This is a strange malfunction you don't see very often — or ever. While his main canopy was deploying, this skydiver's left riser disconnected, and — his RSL being connected to that side — it partially pulled the reserve. He attempted to cutaway but couldn't get the handle to budge. He threw the reserve free bag to the side as far as he could, and then used both hands to pull on the cutaway as hard as he could. The second cutaway attempt successfully discounted the right riser, then he dealt with the line twists in the reserve. Notably, he was holding onto the right riser when he chopped and consequently broke a finger. Fortunately, that was the extent of his injuries.
The jumper who submitted this video said that he spoke to multiple master riggers and that both the canopy and rig manufacturers are investigating this incident. At the moment, the cause of the incident is unclear. The master riggers said that "based on the damage patterns... everything was hooked up correctly." Some theories were presented but there is no evidence to support them and rather than publish unverified conjecture, we are going to just leave it at that.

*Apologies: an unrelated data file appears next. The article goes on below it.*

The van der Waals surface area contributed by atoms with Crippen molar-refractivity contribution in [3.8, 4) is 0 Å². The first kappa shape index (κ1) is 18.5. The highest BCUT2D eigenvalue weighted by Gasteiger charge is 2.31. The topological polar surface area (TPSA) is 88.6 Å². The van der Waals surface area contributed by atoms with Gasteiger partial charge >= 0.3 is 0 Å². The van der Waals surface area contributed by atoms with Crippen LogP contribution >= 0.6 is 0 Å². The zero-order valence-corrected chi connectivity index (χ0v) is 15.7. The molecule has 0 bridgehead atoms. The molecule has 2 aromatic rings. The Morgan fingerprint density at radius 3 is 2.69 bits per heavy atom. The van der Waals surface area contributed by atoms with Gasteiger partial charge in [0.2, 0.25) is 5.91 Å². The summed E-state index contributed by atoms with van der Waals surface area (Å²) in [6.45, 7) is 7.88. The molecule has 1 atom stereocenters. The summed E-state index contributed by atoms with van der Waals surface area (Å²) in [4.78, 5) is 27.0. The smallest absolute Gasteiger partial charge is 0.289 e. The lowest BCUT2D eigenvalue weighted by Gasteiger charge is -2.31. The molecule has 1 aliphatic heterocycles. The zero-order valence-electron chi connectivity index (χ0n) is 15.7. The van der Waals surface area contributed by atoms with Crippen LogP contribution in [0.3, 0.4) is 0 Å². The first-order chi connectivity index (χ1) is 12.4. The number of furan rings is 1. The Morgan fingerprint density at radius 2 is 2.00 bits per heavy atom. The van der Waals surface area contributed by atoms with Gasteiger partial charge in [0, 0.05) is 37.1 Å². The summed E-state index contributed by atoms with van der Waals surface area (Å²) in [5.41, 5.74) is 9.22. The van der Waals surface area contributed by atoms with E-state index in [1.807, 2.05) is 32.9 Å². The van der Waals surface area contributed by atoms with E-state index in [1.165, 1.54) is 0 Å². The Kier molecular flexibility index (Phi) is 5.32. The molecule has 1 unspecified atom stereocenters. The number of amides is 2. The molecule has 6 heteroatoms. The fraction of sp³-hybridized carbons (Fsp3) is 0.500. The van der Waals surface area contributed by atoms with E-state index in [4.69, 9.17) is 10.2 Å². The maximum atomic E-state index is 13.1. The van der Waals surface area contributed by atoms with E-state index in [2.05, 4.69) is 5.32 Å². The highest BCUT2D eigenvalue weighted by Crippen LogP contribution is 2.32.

The reality about skydiving, or any inherently dangerous activity, is that no matter how good the equipment is, or how experienced the operator may be, something can still go wrong.
In skydiving, the factor that causes dangerous situations is almost universally the operator. Most of the injuries and deaths we see are due to user error. Examples include packing mistakes, poor decision making under canopy, ignoring safety standards, not doing gear checks, etc. However, sometimes — rarely — there are unpredictable equipment issues that the operator could not have prevented. Those situations are the ones where emergency procedures really matter and when having trained yourself to stay calm in an emergency can save your life.